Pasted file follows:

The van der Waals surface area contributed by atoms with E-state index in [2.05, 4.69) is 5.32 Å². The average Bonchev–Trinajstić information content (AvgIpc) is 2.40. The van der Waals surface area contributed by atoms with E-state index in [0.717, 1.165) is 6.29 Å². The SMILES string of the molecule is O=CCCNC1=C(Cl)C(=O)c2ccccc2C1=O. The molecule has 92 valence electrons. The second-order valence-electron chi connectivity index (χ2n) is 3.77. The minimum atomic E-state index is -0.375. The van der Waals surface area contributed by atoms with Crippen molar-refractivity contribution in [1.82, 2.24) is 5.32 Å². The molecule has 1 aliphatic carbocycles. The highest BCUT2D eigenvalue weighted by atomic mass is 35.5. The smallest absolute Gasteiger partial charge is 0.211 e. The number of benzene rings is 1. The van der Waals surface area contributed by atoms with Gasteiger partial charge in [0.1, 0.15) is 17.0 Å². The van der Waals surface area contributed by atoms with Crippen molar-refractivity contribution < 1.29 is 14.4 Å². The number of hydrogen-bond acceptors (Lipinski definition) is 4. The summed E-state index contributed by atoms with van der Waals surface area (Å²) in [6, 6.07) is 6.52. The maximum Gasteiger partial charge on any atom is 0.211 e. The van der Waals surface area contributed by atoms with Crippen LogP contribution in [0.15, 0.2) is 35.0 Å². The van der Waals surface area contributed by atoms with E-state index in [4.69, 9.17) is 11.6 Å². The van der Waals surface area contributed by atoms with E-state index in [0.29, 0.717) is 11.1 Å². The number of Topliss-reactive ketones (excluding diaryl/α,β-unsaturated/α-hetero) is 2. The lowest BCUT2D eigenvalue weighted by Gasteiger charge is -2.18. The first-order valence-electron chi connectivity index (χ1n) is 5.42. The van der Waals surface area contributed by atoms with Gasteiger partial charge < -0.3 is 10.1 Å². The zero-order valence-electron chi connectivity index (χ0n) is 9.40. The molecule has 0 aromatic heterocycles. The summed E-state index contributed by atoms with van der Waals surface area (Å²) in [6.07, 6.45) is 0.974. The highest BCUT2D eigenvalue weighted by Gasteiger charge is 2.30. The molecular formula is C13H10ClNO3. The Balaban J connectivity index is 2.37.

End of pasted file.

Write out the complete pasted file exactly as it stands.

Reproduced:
The van der Waals surface area contributed by atoms with E-state index in [2.05, 4.69) is 5.32 Å². The average Bonchev–Trinajstić information content (AvgIpc) is 2.40. The van der Waals surface area contributed by atoms with E-state index in [0.717, 1.165) is 6.29 Å². The SMILES string of the molecule is O=CCCNC1=C(Cl)C(=O)c2ccccc2C1=O. The molecule has 92 valence electrons. The second-order valence-electron chi connectivity index (χ2n) is 3.77. The minimum atomic E-state index is -0.375. The van der Waals surface area contributed by atoms with Crippen molar-refractivity contribution in [1.82, 2.24) is 5.32 Å². The molecule has 1 aliphatic carbocycles. The highest BCUT2D eigenvalue weighted by atomic mass is 35.5. The smallest absolute Gasteiger partial charge is 0.211 e. The number of benzene rings is 1. The van der Waals surface area contributed by atoms with Gasteiger partial charge in [0.1, 0.15) is 17.0 Å². The van der Waals surface area contributed by atoms with Crippen molar-refractivity contribution < 1.29 is 14.4 Å². The number of hydrogen-bond acceptors (Lipinski definition) is 4. The summed E-state index contributed by atoms with van der Waals surface area (Å²) in [6, 6.07) is 6.52. The maximum Gasteiger partial charge on any atom is 0.211 e. The van der Waals surface area contributed by atoms with Crippen LogP contribution in [0.15, 0.2) is 35.0 Å². The van der Waals surface area contributed by atoms with E-state index in [4.69, 9.17) is 11.6 Å². The van der Waals surface area contributed by atoms with E-state index in [0.29, 0.717) is 11.1 Å². The number of Topliss-reactive ketones (excluding diaryl/α,β-unsaturated/α-hetero) is 2. The lowest BCUT2D eigenvalue weighted by Gasteiger charge is -2.18. The first-order valence-electron chi connectivity index (χ1n) is 5.42. The van der Waals surface area contributed by atoms with Gasteiger partial charge < -0.3 is 10.1 Å². The zero-order valence-electron chi connectivity index (χ0n) is 9.40. The molecule has 0 aromatic heterocycles. The summed E-state index contributed by atoms with van der Waals surface area (Å²) in [6.07, 6.45) is 0.974. The highest BCUT2D eigenvalue weighted by Gasteiger charge is 2.30. The molecular formula is C13H10ClNO3. The Balaban J connectivity index is 2.37.